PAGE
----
With Hillary Clinton's lead growing, Barack
Obama appears to be overreaching to keep the spotlight and highlight their differences.
His suggestion that sex education begin in kindergarten seems a great leap
forward even for a liberal Democrat. While Barack says it must be "age-appropriate"
sex education, one need not be Roger Ailes to imagine what the GOP oppo-research
boys can do with this one.
In the CNN-YouTube debate, Barack, asked if he would meet with the leaders
of Cuba, Syria, Venezuela, Iran and North Korea in his first year as president
"without precondition," blurted yes.
Should he get the nomination, imagine an ad twinning photos of Obama and
Fidel (or brother Raúl), Hugo Chávez, Kim Jong-Il and Iran's Mahmoud
Ahmadinejad, titled, "Guess Who's Coming to Dinner at Barack's House?"
At the Woodrow Wilson Center on Wednesday, Barack attacked Hillary from
both flanks. By giving Bush a blank check for war, said Barack, with Clinton
in mind, "Congress became co-author of a catastrophic war."
Then, Barack stepped smartly to his right and assumed the stance of tough-minded
realist who opposes the Iraq war because he wants to fight the real war, against
al-Qaeda and Islamic terrorists. Obama pledged to send 7,000 more U.S. troops
into Afghanistan and, if Pakistan does not go after al-Qaeda in its border provinces,
to slash U.S. aid and send in U.S. troops to chase down the terrorists.
"There are terrorists holed up in those mountains who murdered 3,000 Americans,"
said Barack. "They are plotting to strike again. ... If we have actionable intelligence
about high-value terrorist targets and President Musharraf won't act, we will."
Now a threat to intervene in a friendly country against the will of its
government is serious business, especially when it is a nation of 170 million
Muslims, seething with anti-Americanism, which has atom bombs.
If Barack is talking abut covert operatives and special forces slipping
into Pakistan, or surgical strikes with Predator drones, that is one thing,
best done quietly and with the complicity of Musharraf.
But if Barack is talking about sending U.S. ground forces into Waziristan
or Baluchistan, why would this not leave us in another mess like Iraq, with
the U.S. Army bleeding and no way out? Would not Osama bin Laden rejoice in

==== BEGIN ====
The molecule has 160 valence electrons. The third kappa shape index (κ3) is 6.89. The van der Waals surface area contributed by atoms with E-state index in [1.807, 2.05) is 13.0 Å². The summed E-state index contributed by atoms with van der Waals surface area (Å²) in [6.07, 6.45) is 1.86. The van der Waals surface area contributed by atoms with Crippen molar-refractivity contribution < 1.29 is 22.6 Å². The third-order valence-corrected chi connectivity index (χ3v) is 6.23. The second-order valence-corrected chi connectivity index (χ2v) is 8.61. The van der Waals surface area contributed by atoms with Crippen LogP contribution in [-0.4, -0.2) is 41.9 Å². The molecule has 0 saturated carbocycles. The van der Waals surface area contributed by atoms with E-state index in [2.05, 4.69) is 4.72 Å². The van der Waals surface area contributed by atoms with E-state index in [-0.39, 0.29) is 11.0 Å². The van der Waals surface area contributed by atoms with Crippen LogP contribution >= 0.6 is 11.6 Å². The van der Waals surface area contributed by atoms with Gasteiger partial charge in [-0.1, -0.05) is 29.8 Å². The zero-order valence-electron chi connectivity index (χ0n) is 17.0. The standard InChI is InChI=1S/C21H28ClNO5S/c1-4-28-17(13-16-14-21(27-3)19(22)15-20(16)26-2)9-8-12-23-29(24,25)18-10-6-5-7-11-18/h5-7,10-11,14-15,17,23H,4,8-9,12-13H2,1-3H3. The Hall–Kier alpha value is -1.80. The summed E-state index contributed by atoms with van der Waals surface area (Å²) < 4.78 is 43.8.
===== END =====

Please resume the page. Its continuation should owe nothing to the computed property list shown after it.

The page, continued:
a border crossing by U.S. troops into Pakistan, enraging the Pakistani nationalists
as well as the border tribes?
After half a decade of fighting in the Islamic world, has not the lesson
sunk in with the hawks of both parties? U.S. troops in an Arab or Muslim country
are more likely to create an insurgency than quell one.
The primary reason Osama gave for declaring war was that U.S. troops were
occupying soil sacred to all Muslims – Saudi Arabia, home to Mecca. After 9/11,
we pulled our troops out at the request of the king. This was an admission that
our vast military presence there did not make the Saudis safer, it made them
Are we or the Saudis less secure after closing our bases?
The lesson applies to Iraq. For all his wickedness, Saddam was no threat
to U.S. strategic interests. Smashed in the Gulf War, his military had lost
its navy, air force and much of its armor, none of which had been replaced during
the 10-year embargo. And no Iraqi had been found in any terror attacks in the
post-Cold War era, save the abortive plot on the first President Bush in Kuwait,
which was apparently payback for our countless attempts to kill Saddam.
The same lesson should have been learned from Lebanon. When Ronald Reagan
sent Marines into the middle of that civil war, we lost 241 in the barracks
When the Marines departed, the Hezbollah attacks stopped. What did it avail
us to go into Lebanon? How are we less secure after we pulled out?
Undeniably, U.S. combat troops can defend regimes and kill our enemies.
Equally undeniably, in the Islamic world, the presence of U.S. troops is an
irritant to the population, an instigator of insurrection and a recruiting cause
In his famous memo of October 2003, Donald Rumsfeld asked: "Are we capturing,
killing or deterring and dissuading more terrorists every day than the madrassas
and the radical clerics are recruiting, training and deploying against us?"
With 4,000 dead Americans since then, 25,000 wounded, scores of thousands
of Iraqis dead, and 150,000 troops still fighting four years later, do we not
have the answer to Rumsfeld's question?
"Is our current situation such that 'the harder we work, the behinder we
get'?" asked Rumsfeld in 2003. Yep, and it is the same in 2007.
Yet, what do we hear? On to Tehran. On to Pakistan. Those who do not learn
from the past are condemned to repeat it.
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